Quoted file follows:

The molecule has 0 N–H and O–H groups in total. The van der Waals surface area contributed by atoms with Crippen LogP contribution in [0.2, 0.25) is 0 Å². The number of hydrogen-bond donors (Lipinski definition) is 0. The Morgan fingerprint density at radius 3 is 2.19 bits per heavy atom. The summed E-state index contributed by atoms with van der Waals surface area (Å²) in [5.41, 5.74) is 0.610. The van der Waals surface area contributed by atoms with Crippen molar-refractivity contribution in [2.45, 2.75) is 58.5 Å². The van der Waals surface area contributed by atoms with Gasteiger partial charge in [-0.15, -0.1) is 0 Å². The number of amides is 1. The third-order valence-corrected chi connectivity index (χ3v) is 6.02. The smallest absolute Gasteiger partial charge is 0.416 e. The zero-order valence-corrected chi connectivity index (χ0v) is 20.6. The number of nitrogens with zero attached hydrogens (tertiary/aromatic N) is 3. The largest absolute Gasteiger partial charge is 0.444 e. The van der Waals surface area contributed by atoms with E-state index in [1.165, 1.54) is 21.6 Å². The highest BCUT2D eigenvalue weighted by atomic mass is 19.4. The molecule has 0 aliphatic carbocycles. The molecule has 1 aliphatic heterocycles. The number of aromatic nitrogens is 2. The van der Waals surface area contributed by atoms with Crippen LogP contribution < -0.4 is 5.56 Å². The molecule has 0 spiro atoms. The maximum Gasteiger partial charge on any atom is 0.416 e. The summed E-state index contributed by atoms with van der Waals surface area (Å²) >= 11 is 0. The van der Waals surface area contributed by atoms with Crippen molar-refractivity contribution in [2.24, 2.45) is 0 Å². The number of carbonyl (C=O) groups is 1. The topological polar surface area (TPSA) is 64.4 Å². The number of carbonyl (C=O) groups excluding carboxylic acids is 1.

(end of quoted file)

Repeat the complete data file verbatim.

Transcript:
The molecule has 0 N–H and O–H groups in total. The van der Waals surface area contributed by atoms with Crippen LogP contribution in [0.2, 0.25) is 0 Å². The number of hydrogen-bond donors (Lipinski definition) is 0. The Morgan fingerprint density at radius 3 is 2.19 bits per heavy atom. The summed E-state index contributed by atoms with van der Waals surface area (Å²) in [5.41, 5.74) is 0.610. The van der Waals surface area contributed by atoms with Crippen molar-refractivity contribution in [2.45, 2.75) is 58.5 Å². The van der Waals surface area contributed by atoms with Gasteiger partial charge in [-0.15, -0.1) is 0 Å². The number of amides is 1. The third-order valence-corrected chi connectivity index (χ3v) is 6.02. The smallest absolute Gasteiger partial charge is 0.416 e. The zero-order valence-corrected chi connectivity index (χ0v) is 20.6. The number of nitrogens with zero attached hydrogens (tertiary/aromatic N) is 3. The largest absolute Gasteiger partial charge is 0.444 e. The van der Waals surface area contributed by atoms with E-state index in [1.165, 1.54) is 21.6 Å². The highest BCUT2D eigenvalue weighted by atomic mass is 19.4. The molecule has 0 aliphatic carbocycles. The molecule has 1 aliphatic heterocycles. The number of aromatic nitrogens is 2. The van der Waals surface area contributed by atoms with Crippen LogP contribution < -0.4 is 5.56 Å². The molecule has 0 spiro atoms. The maximum Gasteiger partial charge on any atom is 0.416 e. The summed E-state index contributed by atoms with van der Waals surface area (Å²) >= 11 is 0. The van der Waals surface area contributed by atoms with Crippen molar-refractivity contribution in [2.24, 2.45) is 0 Å². The number of carbonyl (C=O) groups is 1. The topological polar surface area (TPSA) is 64.4 Å². The number of carbonyl (C=O) groups excluding carboxylic acids is 1.